NORTH COLLINS, N.Y. (WIVB) – A State Supreme Court justice has cleared Erie County of any wrongdoing in the case of Laura Cummings.
Two civil lawsuits brought by attorneys for the Cummings estate have been dismissed. We may never know if case workers from Adult Protective Services should have done more to protect the challenged woman, or how they may have fallen short in their efforts.
Twenty-three-year-old Laura Cummings, who was mentally and physically challenged, was beaten, raped, and tortured in her North Collins home, before her life was taken by her own mother, now serving a 50 year prison sentence. Her half brother Luke Wright is serving 40 years to life. A younger brother had pleaded that Erie County’s Adult Protective Services intervene.
Richard Cummings said, “And told them you need to really investigate this because I know there is something going on in that house, and they just would not do anything.”
Now, attorneys for Cummings estate have been told they cannot interview the lead case worker under oath to obtain information they believe would be critical in getting to the truth.
Attorney John Loss said, “To find out what she did and what she did not do, and to find out whether she complied with the policies and procedures of Adult Protective Services.”
But case workers and the county are protected against liability, even if there’s a judgment error, said State Supreme Court Justice Diane Devlin. Attorneys for Erie County noted the horrific nature of the case, but agreed with the judge’s ruling.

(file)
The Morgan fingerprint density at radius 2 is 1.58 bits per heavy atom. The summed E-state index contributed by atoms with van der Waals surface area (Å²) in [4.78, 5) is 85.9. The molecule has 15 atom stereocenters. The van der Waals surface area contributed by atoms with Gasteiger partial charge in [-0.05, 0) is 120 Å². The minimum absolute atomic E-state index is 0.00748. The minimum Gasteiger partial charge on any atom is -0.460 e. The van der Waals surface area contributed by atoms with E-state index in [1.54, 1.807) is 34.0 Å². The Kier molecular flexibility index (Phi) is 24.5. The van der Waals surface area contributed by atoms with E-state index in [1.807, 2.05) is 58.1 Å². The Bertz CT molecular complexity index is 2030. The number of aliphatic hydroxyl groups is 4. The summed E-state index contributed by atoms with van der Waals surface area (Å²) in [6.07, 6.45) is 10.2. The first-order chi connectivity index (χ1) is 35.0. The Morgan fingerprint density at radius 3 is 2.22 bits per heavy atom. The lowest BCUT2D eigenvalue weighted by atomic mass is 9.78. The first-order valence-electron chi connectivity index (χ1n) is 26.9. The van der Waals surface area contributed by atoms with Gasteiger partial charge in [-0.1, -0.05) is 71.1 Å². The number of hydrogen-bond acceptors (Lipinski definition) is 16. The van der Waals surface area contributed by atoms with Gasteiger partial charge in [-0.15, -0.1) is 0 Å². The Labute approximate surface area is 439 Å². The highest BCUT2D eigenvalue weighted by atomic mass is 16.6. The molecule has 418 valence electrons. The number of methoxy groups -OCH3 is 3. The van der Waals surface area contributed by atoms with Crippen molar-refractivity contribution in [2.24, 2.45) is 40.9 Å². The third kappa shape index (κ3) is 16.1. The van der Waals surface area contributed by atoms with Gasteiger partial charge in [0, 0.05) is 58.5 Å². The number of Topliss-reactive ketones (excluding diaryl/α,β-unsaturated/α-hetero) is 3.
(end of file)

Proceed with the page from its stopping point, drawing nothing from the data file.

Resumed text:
Erie County attorney Michael Siragus said, “These investigators who go out each and every day to investigate these types of complaints have to make judgment calls. These are very difficult calls to make depending on the type of case, and those types of calls are protected under the law, and you can’t impugn liability with respect to those types of things.”
“Adult Protective Services, by its name, is to protect adults and to serve adult, and we want to question the case worker to see if those missions were accomplished in this case,” countered Loss.
New state legislation stemming from this case would make it easier to investigate homes where abuse is taking place.
Sen. Patrick Gallivan said, “After the second report of abuse, Child or Adult Protective Services under this legislation would be required to seek a court order to investigate.”
The law, which passed the Senate last year but failed in the Assembly, would also require protective agencies to talk to each other. Regarding the ability to talk to the lead case worker, attorneys for the Laura Cummings estate say they will appeal the judge’s ruling.